With a population of over 800 this village lies to the east of Rutland Water along the A606. On 12th March 1470 during the War of the Roses the Battle of Losecoat field took place near the village where the Yorkists under King Edward IV defeated the Lancastrians under Robert Welles, 8th Baron Willoughby de Eresby. It is reported that Lord Willoughby who was being held hostage by the King was beheaded before the battle in front of his son’s own army. Not a great start and Edwards men routed the Lancastrians from the field.
Gilbert de Gand held a manor at the village during the Domesday survey. This passed to Roger Mowbray early in the 13th century but the manors passed through many families and the Crown. Gilbert Heathcote who has a memorial in Edith Weston church held the manor from 1729. Apart from being Lord Mayor of London, he was a founder of the Bank of England and served as a Director for the East India Company. He rebuilt the manor house at Normanton and was buried at the church only eight days after he had been made a baronet. Normanton was submerged by Rutland Water and Normanton church ‘raised’ to the lake side. His memorial was moved to the church at Edith Weston. On his death he was reputed to the richest commoner in England with around £700,000. You can read more on the various families and manors by following the link to the British History site here.
So now let us now concentrate on the church itself. The church at Empingham was a Peculiar of Lincoln Cathedral and the title of a Prebend there. When attending services at Lincoln Cathedral they were given ‘prebendal’ seats usually at the back of the choir stalls. Because of its importance this church it is a large structure with impressive architecture and features.
St Peter’s consists of a tall west tower with small crocketed spire, nave, south and north aisles, transepts to north and south, chancel, vestry and lastly a south porch.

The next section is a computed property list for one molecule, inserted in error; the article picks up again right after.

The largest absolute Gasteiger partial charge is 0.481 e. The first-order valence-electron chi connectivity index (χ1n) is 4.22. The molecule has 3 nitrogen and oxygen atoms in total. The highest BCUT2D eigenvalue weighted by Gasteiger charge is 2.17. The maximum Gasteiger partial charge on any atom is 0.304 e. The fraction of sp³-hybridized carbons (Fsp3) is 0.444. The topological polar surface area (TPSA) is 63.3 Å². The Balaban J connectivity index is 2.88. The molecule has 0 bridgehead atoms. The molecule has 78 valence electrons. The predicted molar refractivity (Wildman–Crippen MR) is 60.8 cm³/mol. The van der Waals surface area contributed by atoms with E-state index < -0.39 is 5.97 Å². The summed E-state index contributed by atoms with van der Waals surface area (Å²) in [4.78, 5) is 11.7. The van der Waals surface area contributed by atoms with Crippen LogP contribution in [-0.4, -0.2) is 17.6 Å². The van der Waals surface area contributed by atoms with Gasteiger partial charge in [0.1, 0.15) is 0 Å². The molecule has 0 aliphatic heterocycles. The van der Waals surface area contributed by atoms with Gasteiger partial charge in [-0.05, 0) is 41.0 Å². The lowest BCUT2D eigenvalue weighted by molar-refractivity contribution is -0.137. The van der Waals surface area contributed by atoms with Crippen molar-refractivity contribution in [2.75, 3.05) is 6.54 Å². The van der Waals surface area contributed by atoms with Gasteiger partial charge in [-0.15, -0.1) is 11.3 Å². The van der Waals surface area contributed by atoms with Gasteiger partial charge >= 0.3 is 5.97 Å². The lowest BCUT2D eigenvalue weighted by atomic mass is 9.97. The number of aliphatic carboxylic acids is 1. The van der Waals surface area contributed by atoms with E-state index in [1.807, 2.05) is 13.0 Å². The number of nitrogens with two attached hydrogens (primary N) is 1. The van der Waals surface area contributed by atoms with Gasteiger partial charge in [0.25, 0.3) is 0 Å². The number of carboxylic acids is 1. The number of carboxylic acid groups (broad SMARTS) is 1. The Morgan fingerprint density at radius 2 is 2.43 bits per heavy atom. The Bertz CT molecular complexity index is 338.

Entry is via the 14th century west tower and the fine doorway with ogee top and ballflower decoration. The large tower also has a set of pinnacles and battlements. Much of the rest of the church dates to the 13th century; this includes the transepts, chancel and the windows therein. The north transept may have been remodelled in the 15th century. Both the arcades and aisles date to the 13th century, the clerestory dates to the 15th century as does the roof and the pretty carved wooden angels in the nave. There is some surviving medieval painting in the south aisle and more in the south transept, although it is difficult to gain entry as the south transept is being used for storage. Over the south doorway in red there are some five-petalled flowers and tendrils.
In the chancel we have a fine triple set of sedilia and piscina and there is also another piscina in each of the transepts which would have had their own altars and chapels. There are a number of memorials and a couple of 13th century slabs. But if monuments or grand memorials are your interest the fantastic church at Exton should be visited either before or after this one as it is the next nearest village.
The village has diminished in size over the years, in the early medieval period the village had fairs and markets and there was a chapel of St Botolph to the east which has long since disappeared. It is a pretty village with stone cottages and east of the church is the Prebendal House with a frontage of around 1700. There are also the remains of the nearby village of Hardwick just north of the Great North Road north-east from the village – I will be adding a section on deserted villages soon so look out for more information.
Empingham is an impressive building for such a small village, the large windows add much light and the openness of the nave, aisles and transepts adds a feeling of space to the building. At the time of the visit I was not entirely convinced by the building and felt something was lacking, something I could not quite put my finger on. Looking back it was probably because this was the sixth church I had visited that day, and it had been a long day with Exton and Tickencote completed earlier. Now I can appreciate it more and it is worth a visit, there is parking by the church and it is usually open. With the nearby churches at Tickencote and Exton you would have an excellent day out.
Janice Morris has kindly let us use one of her images of the medieval painting on this page.